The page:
The MIC values of the RMDQ-23 and VAS leg pain were found to be highly dependent on their baseline values, although the type of intervention appeared to influence the MIC value only slightly.
Copyright © 2014 Elsevier Inc. All rights reserved.
Journal of Clinical Epidemiology 11/2014; 68(5). DOI:10.1016/j.jclinepi.2014.07.008 · 3.42 Impact Factor
Available from: Wolfgang Marx
- "The participants’ self-assessed QoL will be measured using the FACT-G questionnaire, a validated tool that has been widely used in this setting . It contains 27 questions with a 5-point scale, which assesses four domains of patient QoL: physical well-being, social/family well-being, emotional wellbeing, and functional well-being. "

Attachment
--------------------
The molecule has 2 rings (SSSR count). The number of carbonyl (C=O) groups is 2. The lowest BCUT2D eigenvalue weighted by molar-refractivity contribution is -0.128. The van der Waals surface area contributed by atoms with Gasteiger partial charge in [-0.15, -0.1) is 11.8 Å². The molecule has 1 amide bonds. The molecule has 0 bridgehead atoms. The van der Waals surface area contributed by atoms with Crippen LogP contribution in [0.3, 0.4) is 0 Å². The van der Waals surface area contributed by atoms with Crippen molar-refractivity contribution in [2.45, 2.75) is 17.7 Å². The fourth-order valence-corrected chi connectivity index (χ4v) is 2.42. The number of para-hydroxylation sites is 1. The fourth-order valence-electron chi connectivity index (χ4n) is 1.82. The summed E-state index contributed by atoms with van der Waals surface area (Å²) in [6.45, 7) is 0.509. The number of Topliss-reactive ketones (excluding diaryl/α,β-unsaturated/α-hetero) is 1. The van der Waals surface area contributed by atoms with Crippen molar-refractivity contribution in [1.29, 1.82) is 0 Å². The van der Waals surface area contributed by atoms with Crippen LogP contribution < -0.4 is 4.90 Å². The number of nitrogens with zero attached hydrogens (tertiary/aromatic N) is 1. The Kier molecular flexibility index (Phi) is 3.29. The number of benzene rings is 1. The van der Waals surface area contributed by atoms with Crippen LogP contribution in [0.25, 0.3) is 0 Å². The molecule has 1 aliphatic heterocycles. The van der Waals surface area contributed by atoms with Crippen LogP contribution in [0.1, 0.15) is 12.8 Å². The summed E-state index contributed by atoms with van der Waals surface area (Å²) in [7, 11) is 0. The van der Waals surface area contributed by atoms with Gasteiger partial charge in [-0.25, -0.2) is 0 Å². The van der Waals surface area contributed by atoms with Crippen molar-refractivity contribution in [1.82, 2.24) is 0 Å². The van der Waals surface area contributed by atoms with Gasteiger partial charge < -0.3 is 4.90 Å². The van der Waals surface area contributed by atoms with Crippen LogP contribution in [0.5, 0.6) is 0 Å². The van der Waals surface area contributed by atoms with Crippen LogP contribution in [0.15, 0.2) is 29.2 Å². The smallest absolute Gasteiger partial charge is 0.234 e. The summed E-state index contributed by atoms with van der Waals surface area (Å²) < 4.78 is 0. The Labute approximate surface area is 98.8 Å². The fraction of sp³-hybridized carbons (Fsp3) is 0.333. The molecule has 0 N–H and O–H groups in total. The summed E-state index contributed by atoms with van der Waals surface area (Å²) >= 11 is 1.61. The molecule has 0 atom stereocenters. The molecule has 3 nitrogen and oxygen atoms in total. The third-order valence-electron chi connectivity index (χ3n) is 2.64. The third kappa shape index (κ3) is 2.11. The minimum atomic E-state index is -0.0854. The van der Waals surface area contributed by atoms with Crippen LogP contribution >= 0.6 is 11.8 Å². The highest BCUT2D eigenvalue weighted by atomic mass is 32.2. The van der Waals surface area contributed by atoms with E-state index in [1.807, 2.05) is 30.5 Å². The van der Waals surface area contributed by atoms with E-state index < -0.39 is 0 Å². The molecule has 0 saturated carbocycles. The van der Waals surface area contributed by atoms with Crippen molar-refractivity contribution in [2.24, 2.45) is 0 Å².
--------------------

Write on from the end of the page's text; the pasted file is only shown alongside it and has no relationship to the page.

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ABSTRACT: Preliminary research shows ginger may be an effective adjuvant treatment for chemotherapy-induced nausea and vomiting but significant limitations need to be addressed before recommendations for clinical practice can be made.Methods/design: In a double-blinded randomised-controlled trial, chemotherapy-naive patients will be randomly allocated to receive either 1.2 g of a standardised ginger extract or placebo per day. The study medication will be administrated as an adjuvant treatment to standard anti-emetic therapy and will be divided into four capsules per day, to be consumed approximately every 4 hours (300 mg per capsule administered q.i.d) for five days during the first three cycles of chemotherapy. Acute, delayed, and anticipatory symptoms of nausea and vomiting will be assessed over this time frame using a valid and reliable questionnaire, with nausea symptoms being the primary outcome. Quality of life, nutritional status, adverse effects, patient adherence, cancer-related fatigue, and CINV-specific prognostic factors will also be assessed.